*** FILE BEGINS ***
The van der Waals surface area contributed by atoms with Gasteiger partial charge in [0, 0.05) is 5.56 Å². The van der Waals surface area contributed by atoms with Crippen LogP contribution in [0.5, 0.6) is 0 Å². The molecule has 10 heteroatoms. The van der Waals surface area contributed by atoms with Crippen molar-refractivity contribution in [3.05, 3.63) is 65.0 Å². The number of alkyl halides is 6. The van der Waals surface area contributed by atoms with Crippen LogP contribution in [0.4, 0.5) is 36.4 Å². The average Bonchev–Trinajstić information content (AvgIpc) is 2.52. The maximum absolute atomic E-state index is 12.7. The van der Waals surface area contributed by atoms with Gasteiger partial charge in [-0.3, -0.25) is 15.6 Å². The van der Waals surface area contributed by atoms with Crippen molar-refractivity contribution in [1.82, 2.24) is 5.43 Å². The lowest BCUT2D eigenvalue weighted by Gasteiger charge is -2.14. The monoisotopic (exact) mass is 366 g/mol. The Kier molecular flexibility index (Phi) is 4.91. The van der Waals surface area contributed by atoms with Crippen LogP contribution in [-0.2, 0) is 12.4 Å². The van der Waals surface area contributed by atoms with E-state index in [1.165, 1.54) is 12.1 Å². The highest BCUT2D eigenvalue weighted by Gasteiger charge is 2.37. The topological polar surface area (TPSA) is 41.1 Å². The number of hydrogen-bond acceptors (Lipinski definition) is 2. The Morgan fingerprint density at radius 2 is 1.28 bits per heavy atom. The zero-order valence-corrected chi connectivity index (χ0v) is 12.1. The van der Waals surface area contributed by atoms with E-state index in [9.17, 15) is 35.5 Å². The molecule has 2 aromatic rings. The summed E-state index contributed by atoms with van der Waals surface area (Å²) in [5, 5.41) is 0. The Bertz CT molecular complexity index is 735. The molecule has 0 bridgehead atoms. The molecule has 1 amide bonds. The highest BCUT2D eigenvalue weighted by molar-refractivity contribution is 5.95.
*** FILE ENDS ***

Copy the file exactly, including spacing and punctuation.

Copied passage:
The van der Waals surface area contributed by atoms with Gasteiger partial charge in [0, 0.05) is 5.56 Å². The van der Waals surface area contributed by atoms with Crippen LogP contribution in [0.5, 0.6) is 0 Å². The molecule has 10 heteroatoms. The van der Waals surface area contributed by atoms with Crippen molar-refractivity contribution in [3.05, 3.63) is 65.0 Å². The number of alkyl halides is 6. The van der Waals surface area contributed by atoms with Crippen LogP contribution in [0.4, 0.5) is 36.4 Å². The average Bonchev–Trinajstić information content (AvgIpc) is 2.52. The maximum absolute atomic E-state index is 12.7. The van der Waals surface area contributed by atoms with Gasteiger partial charge in [-0.3, -0.25) is 15.6 Å². The van der Waals surface area contributed by atoms with Crippen molar-refractivity contribution in [1.82, 2.24) is 5.43 Å². The lowest BCUT2D eigenvalue weighted by Gasteiger charge is -2.14. The monoisotopic (exact) mass is 366 g/mol. The Kier molecular flexibility index (Phi) is 4.91. The van der Waals surface area contributed by atoms with Crippen LogP contribution in [-0.2, 0) is 12.4 Å². The van der Waals surface area contributed by atoms with E-state index in [1.165, 1.54) is 12.1 Å². The highest BCUT2D eigenvalue weighted by Gasteiger charge is 2.37. The topological polar surface area (TPSA) is 41.1 Å². The number of hydrogen-bond acceptors (Lipinski definition) is 2. The Morgan fingerprint density at radius 2 is 1.28 bits per heavy atom. The zero-order valence-corrected chi connectivity index (χ0v) is 12.1. The van der Waals surface area contributed by atoms with E-state index in [9.17, 15) is 35.5 Å². The molecule has 2 aromatic rings. The summed E-state index contributed by atoms with van der Waals surface area (Å²) in [5, 5.41) is 0. The Bertz CT molecular complexity index is 735. The molecule has 0 bridgehead atoms. The molecule has 1 amide bonds. The highest BCUT2D eigenvalue weighted by molar-refractivity contribution is 5.95.